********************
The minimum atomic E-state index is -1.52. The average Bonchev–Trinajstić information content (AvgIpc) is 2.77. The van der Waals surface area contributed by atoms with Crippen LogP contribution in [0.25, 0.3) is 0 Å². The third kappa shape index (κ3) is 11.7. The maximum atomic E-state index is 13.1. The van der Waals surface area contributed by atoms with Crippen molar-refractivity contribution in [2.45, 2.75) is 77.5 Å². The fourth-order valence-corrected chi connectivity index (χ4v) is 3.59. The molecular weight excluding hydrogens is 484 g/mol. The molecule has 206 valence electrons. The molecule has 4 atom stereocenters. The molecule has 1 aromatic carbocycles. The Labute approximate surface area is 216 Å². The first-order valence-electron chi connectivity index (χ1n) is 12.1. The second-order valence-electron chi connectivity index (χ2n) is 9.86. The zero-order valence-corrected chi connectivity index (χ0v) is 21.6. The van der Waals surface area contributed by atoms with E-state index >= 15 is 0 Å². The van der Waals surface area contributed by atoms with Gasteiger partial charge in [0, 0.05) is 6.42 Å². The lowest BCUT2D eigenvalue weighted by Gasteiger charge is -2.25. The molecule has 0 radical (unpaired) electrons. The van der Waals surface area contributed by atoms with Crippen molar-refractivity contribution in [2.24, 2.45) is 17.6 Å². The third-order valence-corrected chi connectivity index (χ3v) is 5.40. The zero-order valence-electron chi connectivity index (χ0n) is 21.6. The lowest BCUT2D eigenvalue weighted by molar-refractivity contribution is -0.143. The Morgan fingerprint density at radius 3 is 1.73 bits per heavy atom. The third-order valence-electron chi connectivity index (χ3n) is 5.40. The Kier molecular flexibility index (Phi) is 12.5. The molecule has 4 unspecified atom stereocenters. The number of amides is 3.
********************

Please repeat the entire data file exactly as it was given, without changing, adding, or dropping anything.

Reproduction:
The minimum atomic E-state index is -1.52. The average Bonchev–Trinajstić information content (AvgIpc) is 2.77. The van der Waals surface area contributed by atoms with Crippen LogP contribution in [0.25, 0.3) is 0 Å². The third kappa shape index (κ3) is 11.7. The maximum atomic E-state index is 13.1. The van der Waals surface area contributed by atoms with Crippen molar-refractivity contribution in [2.45, 2.75) is 77.5 Å². The fourth-order valence-corrected chi connectivity index (χ4v) is 3.59. The molecular weight excluding hydrogens is 484 g/mol. The molecule has 206 valence electrons. The molecule has 4 atom stereocenters. The molecule has 1 aromatic carbocycles. The Labute approximate surface area is 216 Å². The first-order valence-electron chi connectivity index (χ1n) is 12.1. The second-order valence-electron chi connectivity index (χ2n) is 9.86. The zero-order valence-corrected chi connectivity index (χ0v) is 21.6. The van der Waals surface area contributed by atoms with E-state index >= 15 is 0 Å². The van der Waals surface area contributed by atoms with Gasteiger partial charge in [0, 0.05) is 6.42 Å². The lowest BCUT2D eigenvalue weighted by Gasteiger charge is -2.25. The molecule has 0 radical (unpaired) electrons. The van der Waals surface area contributed by atoms with Crippen molar-refractivity contribution in [2.24, 2.45) is 17.6 Å². The third-order valence-corrected chi connectivity index (χ3v) is 5.40. The zero-order valence-electron chi connectivity index (χ0n) is 21.6. The lowest BCUT2D eigenvalue weighted by molar-refractivity contribution is -0.143. The Morgan fingerprint density at radius 3 is 1.73 bits per heavy atom. The third-order valence-electron chi connectivity index (χ3n) is 5.40. The Kier molecular flexibility index (Phi) is 12.5. The molecule has 4 unspecified atom stereocenters. The number of amides is 3.